Facebook, Instagram, and WhatsApp’s parent company Meta has confirmed a huge round of layoffs, amounting to 13% of its workforce.
“I want to take accountability for these decisions and for how we got here,” CEO and cofounder Mark Zuckerberg wrote in a statement. “I know this is tough for everyone, and I’m especially sorry to those impacted.”
The news comes as companies across the technological spectrum have announced huge swathes of redundancies in recent weeks, with Twitter laying off some half of its 7,500 workforce in the wake of Elon Musk’s arrival at the helm, while Stripe last week revealed plans to cut its headcount by 14%, or 1,120 employees. And just yesterday, Salesforce confirmed it had laid off “hundreds” of workers.
Meta’s round of layoffs was widely rumored and expected, but we now know the full extent of the company’s plans, and what this will mean for those impacted.
Meta’s headcount equates to around 87,000, meaning that 11,000 people will be leaving Meta globally. According to Zuckerberg, each employee will receive 16 weeks of severance pay, plus two extra weeks for each year of service. So for example, someone who has worked at Meta for four years will effectively get six months pay.
On top of that, workers will also be paid for all remaining unused time off; Meta said it will honor stock-based compensation that was vesting through November 15; and pay health insurance for employees and their families for six months.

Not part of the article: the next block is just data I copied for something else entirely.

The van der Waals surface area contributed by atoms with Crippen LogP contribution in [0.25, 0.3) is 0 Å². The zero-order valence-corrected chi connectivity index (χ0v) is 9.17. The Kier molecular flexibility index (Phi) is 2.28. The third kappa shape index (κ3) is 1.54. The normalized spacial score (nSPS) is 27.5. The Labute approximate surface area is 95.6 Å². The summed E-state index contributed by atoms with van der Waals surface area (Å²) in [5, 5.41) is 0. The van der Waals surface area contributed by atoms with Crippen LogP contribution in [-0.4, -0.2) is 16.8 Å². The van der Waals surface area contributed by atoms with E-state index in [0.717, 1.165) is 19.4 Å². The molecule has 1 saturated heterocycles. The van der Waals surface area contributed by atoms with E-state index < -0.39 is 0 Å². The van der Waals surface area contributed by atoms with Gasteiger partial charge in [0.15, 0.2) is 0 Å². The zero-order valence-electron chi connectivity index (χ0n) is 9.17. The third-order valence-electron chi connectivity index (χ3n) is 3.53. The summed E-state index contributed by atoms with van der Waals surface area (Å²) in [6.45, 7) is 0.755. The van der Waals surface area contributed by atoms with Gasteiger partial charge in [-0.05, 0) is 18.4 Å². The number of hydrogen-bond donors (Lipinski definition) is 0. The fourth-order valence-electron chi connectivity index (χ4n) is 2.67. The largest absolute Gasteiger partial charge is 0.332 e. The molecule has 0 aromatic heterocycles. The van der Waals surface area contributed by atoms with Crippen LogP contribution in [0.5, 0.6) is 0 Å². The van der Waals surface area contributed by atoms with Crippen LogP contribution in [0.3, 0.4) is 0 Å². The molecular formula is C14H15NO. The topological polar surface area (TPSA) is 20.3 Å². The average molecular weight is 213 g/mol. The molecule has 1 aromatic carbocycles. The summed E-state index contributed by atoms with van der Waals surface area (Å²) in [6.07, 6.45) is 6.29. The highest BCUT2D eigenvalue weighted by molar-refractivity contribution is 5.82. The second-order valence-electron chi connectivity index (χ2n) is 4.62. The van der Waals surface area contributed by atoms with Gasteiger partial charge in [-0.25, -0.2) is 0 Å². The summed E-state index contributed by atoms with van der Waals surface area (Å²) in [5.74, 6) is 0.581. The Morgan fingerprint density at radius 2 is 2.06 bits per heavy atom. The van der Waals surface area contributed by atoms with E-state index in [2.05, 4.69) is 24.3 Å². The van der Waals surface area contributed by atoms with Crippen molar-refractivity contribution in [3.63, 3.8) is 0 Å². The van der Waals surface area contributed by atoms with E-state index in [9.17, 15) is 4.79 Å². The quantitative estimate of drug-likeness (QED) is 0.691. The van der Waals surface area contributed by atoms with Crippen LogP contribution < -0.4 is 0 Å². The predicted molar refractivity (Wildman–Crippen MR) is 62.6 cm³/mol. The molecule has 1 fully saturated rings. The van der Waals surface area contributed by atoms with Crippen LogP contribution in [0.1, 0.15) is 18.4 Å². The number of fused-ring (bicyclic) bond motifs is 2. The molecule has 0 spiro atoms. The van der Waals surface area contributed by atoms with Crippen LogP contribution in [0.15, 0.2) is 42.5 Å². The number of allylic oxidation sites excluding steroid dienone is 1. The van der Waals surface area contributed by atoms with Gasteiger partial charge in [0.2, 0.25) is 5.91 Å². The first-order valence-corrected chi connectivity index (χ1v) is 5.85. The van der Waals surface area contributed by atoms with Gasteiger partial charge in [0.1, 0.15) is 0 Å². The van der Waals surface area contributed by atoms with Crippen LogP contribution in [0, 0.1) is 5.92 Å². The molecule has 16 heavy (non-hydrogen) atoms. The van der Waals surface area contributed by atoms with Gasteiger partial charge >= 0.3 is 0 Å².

Meta’s path to where it finds itself today is a familiar one shared by countless other companies over the past year, though its effects are amplified somewhat by its sheer size. After becoming one of the few companies to hit a trillion-dollar market capitalization — right in the middle of the pandemic — the company sought a new direction in the form of the metaverse, rebranding from Facebook to Meta in the process.
While it would be unfair to apportion blame for Meta’s current predicament entirely to this pivot, the company has been throwing a heck of a lot of money at a project that is nowhere near ready for prime time. The company’s market cap has plummeted to around $250 billion today, a figure the company has not experienced since 2015 when it was on a major ascendency.
The company posted its first every quarterly decline back in June, and later confirmed it was freezing its hiring plans as part of broader cost-cutting measures, with its revenue dip continuing into the following quarter too.Source: Tech Crunch